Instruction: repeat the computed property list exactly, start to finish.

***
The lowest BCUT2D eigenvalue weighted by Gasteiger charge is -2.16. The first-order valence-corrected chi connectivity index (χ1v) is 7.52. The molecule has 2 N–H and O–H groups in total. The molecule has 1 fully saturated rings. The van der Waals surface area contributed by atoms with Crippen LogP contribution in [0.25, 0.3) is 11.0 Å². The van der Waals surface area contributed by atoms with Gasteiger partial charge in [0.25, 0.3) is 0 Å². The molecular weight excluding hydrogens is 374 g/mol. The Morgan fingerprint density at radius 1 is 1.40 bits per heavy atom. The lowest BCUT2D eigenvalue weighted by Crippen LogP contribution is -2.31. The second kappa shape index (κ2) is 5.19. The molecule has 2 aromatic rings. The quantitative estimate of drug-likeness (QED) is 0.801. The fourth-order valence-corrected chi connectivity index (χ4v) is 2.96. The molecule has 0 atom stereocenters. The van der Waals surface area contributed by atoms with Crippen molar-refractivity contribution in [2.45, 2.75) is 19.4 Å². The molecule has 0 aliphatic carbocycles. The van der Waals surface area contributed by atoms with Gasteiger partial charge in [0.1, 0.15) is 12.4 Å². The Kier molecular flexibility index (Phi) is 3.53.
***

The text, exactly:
The lowest BCUT2D eigenvalue weighted by Gasteiger charge is -2.16. The first-order valence-corrected chi connectivity index (χ1v) is 7.52. The molecule has 2 N–H and O–H groups in total. The molecule has 1 fully saturated rings. The van der Waals surface area contributed by atoms with Crippen LogP contribution in [0.25, 0.3) is 11.0 Å². The van der Waals surface area contributed by atoms with Gasteiger partial charge in [0.25, 0.3) is 0 Å². The molecular weight excluding hydrogens is 374 g/mol. The Morgan fingerprint density at radius 1 is 1.40 bits per heavy atom. The lowest BCUT2D eigenvalue weighted by Crippen LogP contribution is -2.31. The second kappa shape index (κ2) is 5.19. The molecule has 2 aromatic rings. The quantitative estimate of drug-likeness (QED) is 0.801. The fourth-order valence-corrected chi connectivity index (χ4v) is 2.96. The molecule has 0 atom stereocenters. The van der Waals surface area contributed by atoms with Crippen molar-refractivity contribution in [2.45, 2.75) is 19.4 Å². The molecule has 0 aliphatic carbocycles. The van der Waals surface area contributed by atoms with Gasteiger partial charge in [0.1, 0.15) is 12.4 Å². The Kier molecular flexibility index (Phi) is 3.53.